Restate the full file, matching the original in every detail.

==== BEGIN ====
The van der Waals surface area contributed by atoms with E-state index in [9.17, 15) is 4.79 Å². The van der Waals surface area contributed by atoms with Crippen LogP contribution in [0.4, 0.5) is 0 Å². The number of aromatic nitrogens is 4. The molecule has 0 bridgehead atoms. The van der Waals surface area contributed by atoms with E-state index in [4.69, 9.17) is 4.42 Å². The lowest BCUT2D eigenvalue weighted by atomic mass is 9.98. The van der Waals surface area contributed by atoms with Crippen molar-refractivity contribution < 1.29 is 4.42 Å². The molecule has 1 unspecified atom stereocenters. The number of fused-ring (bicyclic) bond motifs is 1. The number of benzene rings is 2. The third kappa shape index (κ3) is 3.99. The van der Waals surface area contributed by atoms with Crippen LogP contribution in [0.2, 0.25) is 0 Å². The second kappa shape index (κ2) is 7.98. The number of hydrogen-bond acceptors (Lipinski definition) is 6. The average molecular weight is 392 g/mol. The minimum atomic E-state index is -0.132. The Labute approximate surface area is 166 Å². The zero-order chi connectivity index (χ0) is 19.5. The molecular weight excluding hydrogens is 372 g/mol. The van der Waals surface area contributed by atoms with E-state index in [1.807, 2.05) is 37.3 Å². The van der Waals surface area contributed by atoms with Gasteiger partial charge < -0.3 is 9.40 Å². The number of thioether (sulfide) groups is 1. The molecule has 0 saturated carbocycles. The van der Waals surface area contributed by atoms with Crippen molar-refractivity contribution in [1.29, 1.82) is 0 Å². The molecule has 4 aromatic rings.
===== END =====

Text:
The van der Waals surface area contributed by atoms with E-state index in [9.17, 15) is 4.79 Å². The van der Waals surface area contributed by atoms with Crippen LogP contribution in [0.4, 0.5) is 0 Å². The number of aromatic nitrogens is 4. The molecule has 0 bridgehead atoms. The van der Waals surface area contributed by atoms with E-state index in [4.69, 9.17) is 4.42 Å². The lowest BCUT2D eigenvalue weighted by atomic mass is 9.98. The van der Waals surface area contributed by atoms with Crippen molar-refractivity contribution < 1.29 is 4.42 Å². The molecule has 1 unspecified atom stereocenters. The number of fused-ring (bicyclic) bond motifs is 1. The number of benzene rings is 2. The third kappa shape index (κ3) is 3.99. The van der Waals surface area contributed by atoms with Crippen LogP contribution in [0.2, 0.25) is 0 Å². The second kappa shape index (κ2) is 7.98. The number of hydrogen-bond acceptors (Lipinski definition) is 6. The average molecular weight is 392 g/mol. The minimum atomic E-state index is -0.132. The Labute approximate surface area is 166 Å². The zero-order chi connectivity index (χ0) is 19.5. The molecular weight excluding hydrogens is 372 g/mol. The van der Waals surface area contributed by atoms with E-state index in [1.807, 2.05) is 37.3 Å². The van der Waals surface area contributed by atoms with Gasteiger partial charge < -0.3 is 9.40 Å². The number of thioether (sulfide) groups is 1. The molecule has 0 saturated carbocycles. The van der Waals surface area contributed by atoms with Crippen molar-refractivity contribution in [1.29, 1.82) is 0 Å². The molecule has 4 aromatic rings.